Ducking Pond

The term “cucking-stool” is older, with written records dating back to the 13th and 14th centuries. Written records for the name “ducking stool” appear from 1597, and a statement in 1769 relates that “ducking-stool” is a corruption of the term “cucking-stool”. Whereas a cucking-stool could be and was used for humiliation with or without ducking the person in water, the name “ducking-stool” came to be used more specifically for those cucking-stools on an oscillating plank which were used to duck the person into water.

The term cucking-stool is known to have been in use from about 1215. It means literally “defecation chair”, as its name is derived from the old verb cukken and has not quite been rid of in many parts of the English speaking world as “to cack” (defecate) (akin to Dutch kakken and Latin cacāre [same meaning]; cf. Greek κακός/κακή [“bad/evil, vile, ugly, worthless”]), rather than, as popularly believed, from the word cuckold.

Public humiliation has largely disappeared – or been rendered illegal – but the consciousness of propriety has not. The significance is not so much the amendment of an Elizabethan punishment but rather the discard of what was primarily an attack upon women.  Originally the dubious custom was devoted to witches but it also applied to women in general.

The cucking-stool was a form of wymen pine, or “women’s punishment,” as referred to in Langland’s Piers Plowman (1378). They were both instruments of public humiliation and censure primarily for the offense of scolding or back biting and less often for sexual offences like bearing an illegitimate child or prostitution.

It is a shameful curiosity that so often the platitudes of respectability apply to women rather than to men as though for example the mystique of witchcraft somehow descended more conveniently upon women than men.

The Elizabethan Era took place from 1558 to 1603 and is considered by many historians to be the golden age in English History. During this era England experienced peace and prosperity while the arts flourished. The time period is named after Queen Elizabeth I who ruled England during this time.

It is a further oddity that women more often than men enjoy the sublimity of purity. Taken as a whole the consideration of Romeo and Juliet for example forces one to rethink the perils of sex between unwed partners however star-crossed they may be. I suspect even to this day parents likely react unfavourably to the discovery of such clandestine activity notwithstanding the evident motives of love.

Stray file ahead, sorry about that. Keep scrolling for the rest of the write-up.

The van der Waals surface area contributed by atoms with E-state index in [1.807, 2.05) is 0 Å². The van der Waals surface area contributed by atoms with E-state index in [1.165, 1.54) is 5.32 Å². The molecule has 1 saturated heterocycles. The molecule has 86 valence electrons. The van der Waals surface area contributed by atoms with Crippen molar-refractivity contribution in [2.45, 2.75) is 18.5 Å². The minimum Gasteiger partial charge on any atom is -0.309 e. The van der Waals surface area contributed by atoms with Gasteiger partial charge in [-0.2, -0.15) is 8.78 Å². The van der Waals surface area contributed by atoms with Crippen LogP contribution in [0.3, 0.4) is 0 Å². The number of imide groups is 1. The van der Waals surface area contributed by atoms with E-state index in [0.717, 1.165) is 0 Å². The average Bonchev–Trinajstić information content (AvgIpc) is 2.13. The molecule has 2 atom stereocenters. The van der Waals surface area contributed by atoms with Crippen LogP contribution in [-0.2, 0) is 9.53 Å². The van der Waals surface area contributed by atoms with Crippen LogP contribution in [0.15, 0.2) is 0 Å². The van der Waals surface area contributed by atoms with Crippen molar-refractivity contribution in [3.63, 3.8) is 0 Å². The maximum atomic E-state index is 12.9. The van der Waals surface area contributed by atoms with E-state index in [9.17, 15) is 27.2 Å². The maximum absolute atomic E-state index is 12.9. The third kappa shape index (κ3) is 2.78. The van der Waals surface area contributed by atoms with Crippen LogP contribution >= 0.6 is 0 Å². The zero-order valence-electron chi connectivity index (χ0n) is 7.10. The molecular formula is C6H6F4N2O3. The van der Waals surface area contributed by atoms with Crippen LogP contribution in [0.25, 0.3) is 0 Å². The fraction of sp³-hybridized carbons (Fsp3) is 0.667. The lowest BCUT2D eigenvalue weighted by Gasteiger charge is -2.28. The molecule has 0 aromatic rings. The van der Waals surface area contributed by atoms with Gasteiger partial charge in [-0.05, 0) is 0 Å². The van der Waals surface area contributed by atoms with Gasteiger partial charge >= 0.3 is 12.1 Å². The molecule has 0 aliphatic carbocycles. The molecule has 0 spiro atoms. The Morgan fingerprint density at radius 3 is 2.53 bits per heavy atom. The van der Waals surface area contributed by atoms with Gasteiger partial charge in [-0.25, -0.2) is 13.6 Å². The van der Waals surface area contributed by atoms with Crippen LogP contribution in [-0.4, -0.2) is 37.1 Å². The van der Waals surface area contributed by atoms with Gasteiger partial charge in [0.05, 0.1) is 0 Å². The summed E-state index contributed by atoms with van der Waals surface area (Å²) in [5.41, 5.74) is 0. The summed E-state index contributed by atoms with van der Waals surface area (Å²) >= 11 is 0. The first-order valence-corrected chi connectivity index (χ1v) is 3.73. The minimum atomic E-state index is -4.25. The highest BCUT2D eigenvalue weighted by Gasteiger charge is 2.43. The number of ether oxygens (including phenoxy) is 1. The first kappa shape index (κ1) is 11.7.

Common to both historical and modern themes of social corruption is the putative transgression of an unwritten law; and seldom is there consideration of reason for the alleged impropriety. I know of no one to this day who genuinely approves of the Salem witch hunts.

The Salem witch trials were a series of hearings and prosecutions of people accused of witchcraft in colonial Massachusetts between February 1692 and May 1693. More than two hundred people were accused. Thirty were found guilty, nineteen of whom were executed by hanging (fourteen women and five men). One other man, Giles Corey, was pressed to death for refusing to plead, and at least five people died in jail.

Manufactured Puritanism of this scope in particular is offensive beyond the pale. Yet we all know of instances to this day when such propagation is withstood, sometimes to the point of death; viz., the so-called honour slayings.

Though both men and women commit and are victims of honor killings, in some cultures the code of honor has different standards for men and women, including stricter standards for chastity for women and duty for men to commit violent acts if demanded by honor. In some cases, the honor code is part of a larger social system that subjugates women to men. These asymmetries, combined with the predominance of heterosexual relationships and male perpetrators of violence, mean honor killings are disproportionately violence against women.

It is but a small step to the inclusion of further esteemed violations for the ultimate satisfaction of a ruling châtelaine or governor. I find it difficult to envisage anything but benefit to the perpetrators. There is no comprehensible advantage to the accused notwithstanding the additional outrages of conformity and purification. At this level of manipulation there is little if any difference between the objectives of politicians and spiritual leaders.  So much for the division of state and religion! It reduces to a choice of master. The maintenance of party loyalty or subordination within the ranks of both glorified leaders or exotic spiritualists is stock factory fodder.

Increasingly there are statistics which show the incremental superiority of women. Given the uphill battle that women have historically faced I consider this augmentation far from dangerous. In fact everything I have had to do with women leads me to believe they are fully entitled to their acclamation. Naturally I seek to preserve an open mind to this development for the simple reason that I wish to avoid the peril of yet another fiction. No one will ever prove that men and women are identical even at some elemental level. But this empty conclusion doesn’t contaminate the questionable entitlement of women to a prejudice of rectitude.